Hawaii eats section
WE'RE CRAVING: FRIED CHICKEN
Nolbunae serves up Korean fried chicken, uniquely seasoned with a thin, non-greasy coating. The first bite is a revelation in cinnamon. No soy sauce, no sesame oil, no garlic, not sweet and not salty, just an exotic fragrance that perfumes the steaming, fresh, juicy meat.
Nolbunae, 1526 Makaloa St., 947-4070
MAX'S OF MANILA
Max's calls itself "The House That Chicken Built," and it's no wonder why. The restaurant's specialty is its whole (or half) fried chicken, and it's moist, with skin that's been fried to a delicate crisp. It gets even better when it's topped with Jufran banana sauce for a sweet-sour-salty kick.
Max's of Manila, two locations: 801 Dillingham Blvd., 951-6297; 94-300 Farrington Highway, 951-6297
This Kaka'ako hole-in-the-wall is a magnet for lunchers with a taste for 'ono plate lunch and the Queen's signature fried chicken. The fried chicken plate comes with three massive pieces of chicken, battered and fried to a golden crisp.
Queen's BBQ, 730 Queen St., 596-8274
Ray's Cafe is no easy find, tucked away in Kalihi, but it's worth the search. Ray's fried chicken is packed with flavor. The skin is extra crisp and perfectly salty, and the meat is succulent and surprise ! also nice and salty, which leads us to believe that they take the extra step to brine the chicken.
Ray's Cafe, 2033 N. King St., 841-2771
There's nothing like the old standby. We still love Zippy's ultra-crispy fried chicken and with an order of chili, it's pure comfort.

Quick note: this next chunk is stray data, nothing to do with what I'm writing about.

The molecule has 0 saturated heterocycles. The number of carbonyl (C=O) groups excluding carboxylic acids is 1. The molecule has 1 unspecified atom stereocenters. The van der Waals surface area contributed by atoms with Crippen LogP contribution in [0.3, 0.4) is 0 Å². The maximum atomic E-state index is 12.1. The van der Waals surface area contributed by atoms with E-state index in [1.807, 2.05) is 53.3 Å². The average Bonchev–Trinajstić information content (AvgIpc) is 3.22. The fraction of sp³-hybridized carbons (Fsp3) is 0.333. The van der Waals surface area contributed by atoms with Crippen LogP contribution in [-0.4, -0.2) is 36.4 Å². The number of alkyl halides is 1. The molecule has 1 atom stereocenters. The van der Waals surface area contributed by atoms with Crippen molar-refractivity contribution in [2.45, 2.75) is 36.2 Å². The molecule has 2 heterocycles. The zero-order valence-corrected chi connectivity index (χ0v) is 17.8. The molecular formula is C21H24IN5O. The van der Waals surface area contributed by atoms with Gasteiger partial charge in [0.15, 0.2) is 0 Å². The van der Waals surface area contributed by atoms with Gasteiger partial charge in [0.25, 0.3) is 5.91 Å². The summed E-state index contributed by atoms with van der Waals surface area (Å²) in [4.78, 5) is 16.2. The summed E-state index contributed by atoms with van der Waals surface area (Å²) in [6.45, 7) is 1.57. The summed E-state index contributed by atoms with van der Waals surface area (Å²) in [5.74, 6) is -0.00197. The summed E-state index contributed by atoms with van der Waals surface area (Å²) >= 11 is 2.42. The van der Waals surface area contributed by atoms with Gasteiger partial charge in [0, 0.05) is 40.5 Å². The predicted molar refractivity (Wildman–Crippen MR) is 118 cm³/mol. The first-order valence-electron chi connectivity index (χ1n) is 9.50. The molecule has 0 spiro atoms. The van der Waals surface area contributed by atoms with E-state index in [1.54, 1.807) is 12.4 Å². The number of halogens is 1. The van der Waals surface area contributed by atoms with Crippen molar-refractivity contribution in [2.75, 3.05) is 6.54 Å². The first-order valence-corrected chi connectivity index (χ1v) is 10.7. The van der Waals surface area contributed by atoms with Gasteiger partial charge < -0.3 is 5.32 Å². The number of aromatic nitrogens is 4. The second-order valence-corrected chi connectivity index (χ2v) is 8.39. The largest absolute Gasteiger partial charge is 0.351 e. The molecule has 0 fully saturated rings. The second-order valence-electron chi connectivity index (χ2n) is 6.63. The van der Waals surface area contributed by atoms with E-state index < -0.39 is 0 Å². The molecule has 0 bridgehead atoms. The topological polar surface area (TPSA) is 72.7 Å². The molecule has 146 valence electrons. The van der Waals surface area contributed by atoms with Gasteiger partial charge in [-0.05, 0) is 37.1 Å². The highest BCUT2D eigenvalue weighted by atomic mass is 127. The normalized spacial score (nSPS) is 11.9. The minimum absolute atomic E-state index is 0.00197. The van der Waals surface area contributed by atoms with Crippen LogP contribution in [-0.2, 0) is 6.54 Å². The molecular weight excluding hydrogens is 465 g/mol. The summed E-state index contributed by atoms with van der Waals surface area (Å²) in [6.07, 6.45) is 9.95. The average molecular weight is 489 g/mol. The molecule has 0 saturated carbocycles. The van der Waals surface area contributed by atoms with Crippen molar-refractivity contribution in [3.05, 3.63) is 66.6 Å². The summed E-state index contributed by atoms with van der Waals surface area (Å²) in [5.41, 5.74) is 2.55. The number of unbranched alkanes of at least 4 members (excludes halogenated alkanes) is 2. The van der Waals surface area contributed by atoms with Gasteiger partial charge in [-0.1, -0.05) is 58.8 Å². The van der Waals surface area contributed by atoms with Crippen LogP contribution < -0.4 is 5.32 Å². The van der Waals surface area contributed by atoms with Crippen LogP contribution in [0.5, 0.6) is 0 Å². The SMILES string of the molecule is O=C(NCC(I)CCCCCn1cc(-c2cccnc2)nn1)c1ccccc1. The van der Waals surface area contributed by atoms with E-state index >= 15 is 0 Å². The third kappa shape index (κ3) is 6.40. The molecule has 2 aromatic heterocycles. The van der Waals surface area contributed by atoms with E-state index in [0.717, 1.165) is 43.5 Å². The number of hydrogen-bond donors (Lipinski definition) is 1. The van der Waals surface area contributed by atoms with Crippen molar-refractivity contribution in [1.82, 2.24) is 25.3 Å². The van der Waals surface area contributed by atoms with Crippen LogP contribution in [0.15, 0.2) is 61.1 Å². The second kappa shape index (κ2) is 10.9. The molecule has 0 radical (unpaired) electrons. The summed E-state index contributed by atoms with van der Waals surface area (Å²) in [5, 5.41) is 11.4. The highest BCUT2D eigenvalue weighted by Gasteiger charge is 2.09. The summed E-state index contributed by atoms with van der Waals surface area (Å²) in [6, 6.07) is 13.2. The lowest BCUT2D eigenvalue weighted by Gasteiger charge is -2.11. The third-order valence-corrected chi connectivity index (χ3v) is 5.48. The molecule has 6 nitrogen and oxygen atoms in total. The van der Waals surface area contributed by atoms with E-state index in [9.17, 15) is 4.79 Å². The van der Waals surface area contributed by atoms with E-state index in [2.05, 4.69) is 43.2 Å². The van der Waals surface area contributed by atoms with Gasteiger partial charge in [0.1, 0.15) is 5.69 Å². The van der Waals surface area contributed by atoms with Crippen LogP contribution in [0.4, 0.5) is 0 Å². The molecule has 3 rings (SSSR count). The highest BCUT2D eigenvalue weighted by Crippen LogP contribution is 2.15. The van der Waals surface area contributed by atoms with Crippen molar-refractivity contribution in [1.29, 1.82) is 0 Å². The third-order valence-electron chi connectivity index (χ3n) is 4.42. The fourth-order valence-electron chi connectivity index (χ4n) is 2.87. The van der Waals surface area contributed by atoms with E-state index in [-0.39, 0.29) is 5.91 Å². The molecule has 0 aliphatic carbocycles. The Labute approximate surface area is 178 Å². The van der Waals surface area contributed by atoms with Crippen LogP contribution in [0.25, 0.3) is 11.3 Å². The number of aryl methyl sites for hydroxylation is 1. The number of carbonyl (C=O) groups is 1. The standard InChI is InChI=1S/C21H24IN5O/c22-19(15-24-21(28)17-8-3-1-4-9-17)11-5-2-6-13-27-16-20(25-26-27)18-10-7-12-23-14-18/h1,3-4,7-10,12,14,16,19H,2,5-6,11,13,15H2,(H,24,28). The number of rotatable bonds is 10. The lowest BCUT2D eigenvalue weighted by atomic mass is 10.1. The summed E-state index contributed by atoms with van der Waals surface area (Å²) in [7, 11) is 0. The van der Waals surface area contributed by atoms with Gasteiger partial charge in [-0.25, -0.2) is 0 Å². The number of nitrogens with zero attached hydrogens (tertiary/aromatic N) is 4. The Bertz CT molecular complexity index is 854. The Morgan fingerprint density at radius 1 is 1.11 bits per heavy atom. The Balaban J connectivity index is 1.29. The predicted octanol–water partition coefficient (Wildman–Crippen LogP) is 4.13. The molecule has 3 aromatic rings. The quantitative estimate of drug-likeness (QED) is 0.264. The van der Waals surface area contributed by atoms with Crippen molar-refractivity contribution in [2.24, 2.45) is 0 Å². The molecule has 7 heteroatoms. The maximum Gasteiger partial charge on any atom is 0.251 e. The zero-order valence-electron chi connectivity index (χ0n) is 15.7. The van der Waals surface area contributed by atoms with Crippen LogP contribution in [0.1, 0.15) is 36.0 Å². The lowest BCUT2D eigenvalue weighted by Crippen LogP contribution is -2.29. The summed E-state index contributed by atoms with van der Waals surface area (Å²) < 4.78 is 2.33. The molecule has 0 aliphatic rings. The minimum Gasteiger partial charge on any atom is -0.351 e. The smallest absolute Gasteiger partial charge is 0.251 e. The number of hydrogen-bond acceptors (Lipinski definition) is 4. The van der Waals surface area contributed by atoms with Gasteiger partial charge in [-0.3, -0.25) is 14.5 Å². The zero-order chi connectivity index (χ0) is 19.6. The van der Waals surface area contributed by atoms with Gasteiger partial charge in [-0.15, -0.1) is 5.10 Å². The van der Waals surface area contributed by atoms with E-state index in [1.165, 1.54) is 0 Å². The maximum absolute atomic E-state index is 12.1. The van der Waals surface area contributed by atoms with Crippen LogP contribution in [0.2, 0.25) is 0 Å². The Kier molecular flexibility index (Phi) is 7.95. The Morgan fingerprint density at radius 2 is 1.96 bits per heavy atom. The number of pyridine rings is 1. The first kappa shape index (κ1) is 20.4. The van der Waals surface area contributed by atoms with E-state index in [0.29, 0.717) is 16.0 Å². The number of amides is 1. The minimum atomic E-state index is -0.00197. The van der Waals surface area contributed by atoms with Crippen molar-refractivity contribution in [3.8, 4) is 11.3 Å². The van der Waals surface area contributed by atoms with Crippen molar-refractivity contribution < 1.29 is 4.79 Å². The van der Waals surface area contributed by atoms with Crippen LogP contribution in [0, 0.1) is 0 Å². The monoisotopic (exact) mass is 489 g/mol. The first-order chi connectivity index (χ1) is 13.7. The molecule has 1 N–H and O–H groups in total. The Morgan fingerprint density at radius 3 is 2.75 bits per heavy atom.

Zippy's, locations islandwide
India Market, this city's go-to spot for hard-to-find Indian ingredients, has moved up the block into a new, bigger space that's easier to spot on the corner of Isenberg and Beretania streets (it was formerly located in a dingy, two-story walk-up, downstairs from the now-closed Well Bento). And being more visible means that we can't drive by without dipping in for a package of naan or sack of cumin. Also irresistible: the samosas ($1.50 each), made fresh daily with a savory, spicy potato filling and crisp, flaky crust.
2357 S. Beretania St.
Hours: 10 a.m.-8 p.m. daily
It doesn't look like much, but one bite, and you'll be hooked. Satura Cakes' Swedish-style profiterole ($2.75) has a fresh whipped-cream filling, dotted with crunchy caramelized nougat bits. It's just sweet enough to satisfy your afternoon craving, but light enough to make you want more.
Sansei Seafood Restaurant & Sushi Bar (931-6286), and d.k Steak House (931-6280) are now offering a weekly Wednesday night lobster special. Get a four-course Maine lobster dinner for $39 at either of the sister restaurants. Dinner service starts at 5:30 p.m.
A group of premier wineries all members of the national Zinfandel Advocates and Producers (ZAP) organization will be staging a Honolulu tasting from 4 to 7 p.m. Sunday at the Hale Koa Hotel (2055 Kalia Road). Food will be provided by chef Michael Kurch of Hale Koa Hotel, chef Jon Ng of Hale Koa's Bibas Restaurant, chef Robert Denis of Don Ho's Island Grill, chef JJ Luangkhot of JJ Bistro & French Pastry and chef Elmer Guzman of Poke Stop. Tickets are $59 per person and can be purchased online at www.zinfandel.org. Some tickets may be available at the door for $69 per person.
Kahala Hotel & Resort is holding a wine tasting with winemakers from the Central Coast. Chef Wayne Hirabayashi will create a summer-themed menu and cigar expert Michael Herklots will share his knowledge over Davidoff cigars. "Symposia A Celebration of Wine" will take place tomorrow from 6:30 to 9:30 p.m. at the Kahala Hotel, pool side. Tickets are $60 per person. Reservations are recommended: 739-8760.